New York Mets: Six wacky batting stances the fans will never forget
If you tell a Mets fan, “name the oldest player in franchise history,” they will likely respond “Julio Franco” with no hesitation. He was the resident “old geezer” on the roster for the Mets in 2006 and 2007, at the tail end of a 23-year MLB career that began in 1982 with the Philadelphia Phillies.
Aside from being years older than most of his Mets teammates, Franco was also known for his unusual batting stance. He stood in the box with the bat high above his head and the top of the bat pointed directly at the pitcher. From there, when the pitch was delivered, his bat swung down low through the strike zone and, very often, made solid contact.
Franco’s long career led to an impressive resume when he finally hung up his big league cleats in 2007. He finished his MLB tenure with over 2500 hits, a career .298 batting average, over 1100 RBI, and five Silver Slugger awards. Franco only garnered 1.1% of the vote on the 2013 BBWAA Hall of Fame ballot and fell off after one year, but he was no doubt one of the steadiest and most reliable hitters in baseball for over two decades.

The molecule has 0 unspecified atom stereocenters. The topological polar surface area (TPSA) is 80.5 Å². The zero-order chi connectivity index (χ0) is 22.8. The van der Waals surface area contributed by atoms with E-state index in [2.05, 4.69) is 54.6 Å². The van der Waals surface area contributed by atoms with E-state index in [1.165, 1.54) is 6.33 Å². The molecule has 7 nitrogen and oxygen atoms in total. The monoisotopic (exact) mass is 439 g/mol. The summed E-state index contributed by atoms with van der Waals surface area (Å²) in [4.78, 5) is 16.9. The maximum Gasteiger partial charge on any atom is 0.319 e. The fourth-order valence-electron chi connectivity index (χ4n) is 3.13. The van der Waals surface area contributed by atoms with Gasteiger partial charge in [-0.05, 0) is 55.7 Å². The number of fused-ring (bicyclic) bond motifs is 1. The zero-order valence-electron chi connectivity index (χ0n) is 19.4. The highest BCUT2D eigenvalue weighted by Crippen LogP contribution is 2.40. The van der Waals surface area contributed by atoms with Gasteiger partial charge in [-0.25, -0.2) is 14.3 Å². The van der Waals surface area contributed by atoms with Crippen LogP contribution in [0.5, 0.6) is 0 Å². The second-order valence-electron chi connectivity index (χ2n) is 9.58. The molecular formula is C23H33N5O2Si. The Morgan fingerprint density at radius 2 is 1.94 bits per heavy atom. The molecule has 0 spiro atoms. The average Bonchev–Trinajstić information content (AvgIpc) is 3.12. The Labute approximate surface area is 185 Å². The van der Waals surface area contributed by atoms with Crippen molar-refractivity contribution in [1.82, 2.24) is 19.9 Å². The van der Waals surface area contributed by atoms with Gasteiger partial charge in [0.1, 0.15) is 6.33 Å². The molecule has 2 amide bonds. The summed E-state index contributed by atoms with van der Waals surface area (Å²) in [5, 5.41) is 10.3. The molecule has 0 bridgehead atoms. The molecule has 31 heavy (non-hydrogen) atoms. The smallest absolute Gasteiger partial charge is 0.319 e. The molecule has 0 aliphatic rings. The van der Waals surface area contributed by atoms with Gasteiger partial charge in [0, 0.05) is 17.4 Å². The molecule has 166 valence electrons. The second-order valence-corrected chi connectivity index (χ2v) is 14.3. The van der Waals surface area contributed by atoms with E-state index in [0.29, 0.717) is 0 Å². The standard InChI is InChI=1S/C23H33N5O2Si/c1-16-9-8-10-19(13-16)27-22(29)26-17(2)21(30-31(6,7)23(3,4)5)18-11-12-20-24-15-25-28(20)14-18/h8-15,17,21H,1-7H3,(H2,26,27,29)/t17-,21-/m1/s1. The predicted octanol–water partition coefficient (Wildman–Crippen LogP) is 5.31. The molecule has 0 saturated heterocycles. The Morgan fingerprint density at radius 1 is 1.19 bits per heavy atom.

He also became the oldest MLB hitter to ever hit a home run when he slammed one out of the park against the San Diego Padres on April 20, 2006.
As of 2020, Franco can still be occasionally spotted taking batting practice or swinging in a cage somewhere. He made waves on Twitter back in July of 2020 for a video that showed him taking swings in a cage while looking sharp in a street-ready getup of jeans, dress shoes, and a plaid shirt.
Former Mets pitcher Collin McHugh, who was managed by Franco in the Mets’ Gulf Coast League, had this to say about the ageless hitter:
Franco only spent parts of two seasons with the Mets, but he will always be loved by the Flushing Faithful for his solid bench play and memorable batting stance.